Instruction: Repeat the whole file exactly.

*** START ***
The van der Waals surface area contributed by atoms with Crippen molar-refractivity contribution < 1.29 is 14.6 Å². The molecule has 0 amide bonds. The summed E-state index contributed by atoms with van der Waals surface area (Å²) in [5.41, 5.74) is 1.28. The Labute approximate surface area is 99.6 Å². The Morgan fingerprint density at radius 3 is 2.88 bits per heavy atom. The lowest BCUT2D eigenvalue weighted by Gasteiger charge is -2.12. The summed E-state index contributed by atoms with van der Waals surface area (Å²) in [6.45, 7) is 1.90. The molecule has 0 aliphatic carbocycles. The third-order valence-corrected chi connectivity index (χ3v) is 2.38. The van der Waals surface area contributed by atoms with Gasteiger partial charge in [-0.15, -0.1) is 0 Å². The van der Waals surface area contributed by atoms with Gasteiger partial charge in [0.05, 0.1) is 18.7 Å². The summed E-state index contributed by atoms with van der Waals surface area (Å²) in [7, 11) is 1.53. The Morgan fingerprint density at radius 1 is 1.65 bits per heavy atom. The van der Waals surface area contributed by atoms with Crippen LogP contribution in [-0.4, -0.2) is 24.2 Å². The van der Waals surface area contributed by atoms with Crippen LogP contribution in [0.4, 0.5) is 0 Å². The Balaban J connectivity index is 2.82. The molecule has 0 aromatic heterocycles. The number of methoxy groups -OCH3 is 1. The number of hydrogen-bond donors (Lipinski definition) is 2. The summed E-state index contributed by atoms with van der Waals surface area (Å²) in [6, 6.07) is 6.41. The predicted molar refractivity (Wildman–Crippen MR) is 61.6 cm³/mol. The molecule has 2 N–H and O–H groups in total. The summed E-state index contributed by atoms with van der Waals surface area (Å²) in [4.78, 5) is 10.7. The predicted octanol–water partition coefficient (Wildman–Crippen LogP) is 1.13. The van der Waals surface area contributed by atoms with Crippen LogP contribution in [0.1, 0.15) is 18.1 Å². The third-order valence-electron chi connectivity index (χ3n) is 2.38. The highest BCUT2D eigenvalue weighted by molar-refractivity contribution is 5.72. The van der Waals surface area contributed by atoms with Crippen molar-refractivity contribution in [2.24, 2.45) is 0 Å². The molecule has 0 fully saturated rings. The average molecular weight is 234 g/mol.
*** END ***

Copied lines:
The van der Waals surface area contributed by atoms with Crippen molar-refractivity contribution < 1.29 is 14.6 Å². The molecule has 0 amide bonds. The summed E-state index contributed by atoms with van der Waals surface area (Å²) in [5.41, 5.74) is 1.28. The Labute approximate surface area is 99.6 Å². The Morgan fingerprint density at radius 3 is 2.88 bits per heavy atom. The lowest BCUT2D eigenvalue weighted by Gasteiger charge is -2.12. The summed E-state index contributed by atoms with van der Waals surface area (Å²) in [6.45, 7) is 1.90. The molecule has 0 aliphatic carbocycles. The third-order valence-corrected chi connectivity index (χ3v) is 2.38. The van der Waals surface area contributed by atoms with Gasteiger partial charge in [-0.15, -0.1) is 0 Å². The van der Waals surface area contributed by atoms with Gasteiger partial charge in [0.05, 0.1) is 18.7 Å². The summed E-state index contributed by atoms with van der Waals surface area (Å²) in [7, 11) is 1.53. The Morgan fingerprint density at radius 1 is 1.65 bits per heavy atom. The van der Waals surface area contributed by atoms with Crippen LogP contribution in [-0.4, -0.2) is 24.2 Å². The van der Waals surface area contributed by atoms with Crippen LogP contribution in [0.4, 0.5) is 0 Å². The Balaban J connectivity index is 2.82. The molecule has 0 aromatic heterocycles. The number of methoxy groups -OCH3 is 1. The number of hydrogen-bond donors (Lipinski definition) is 2. The summed E-state index contributed by atoms with van der Waals surface area (Å²) in [6, 6.07) is 6.41. The predicted molar refractivity (Wildman–Crippen MR) is 61.6 cm³/mol. The molecule has 2 N–H and O–H groups in total. The summed E-state index contributed by atoms with van der Waals surface area (Å²) in [4.78, 5) is 10.7. The predicted octanol–water partition coefficient (Wildman–Crippen LogP) is 1.13. The van der Waals surface area contributed by atoms with Crippen LogP contribution in [0.1, 0.15) is 18.1 Å². The third-order valence-electron chi connectivity index (χ3n) is 2.38. The highest BCUT2D eigenvalue weighted by molar-refractivity contribution is 5.72. The van der Waals surface area contributed by atoms with Crippen molar-refractivity contribution in [2.24, 2.45) is 0 Å². The molecule has 0 fully saturated rings. The average molecular weight is 234 g/mol.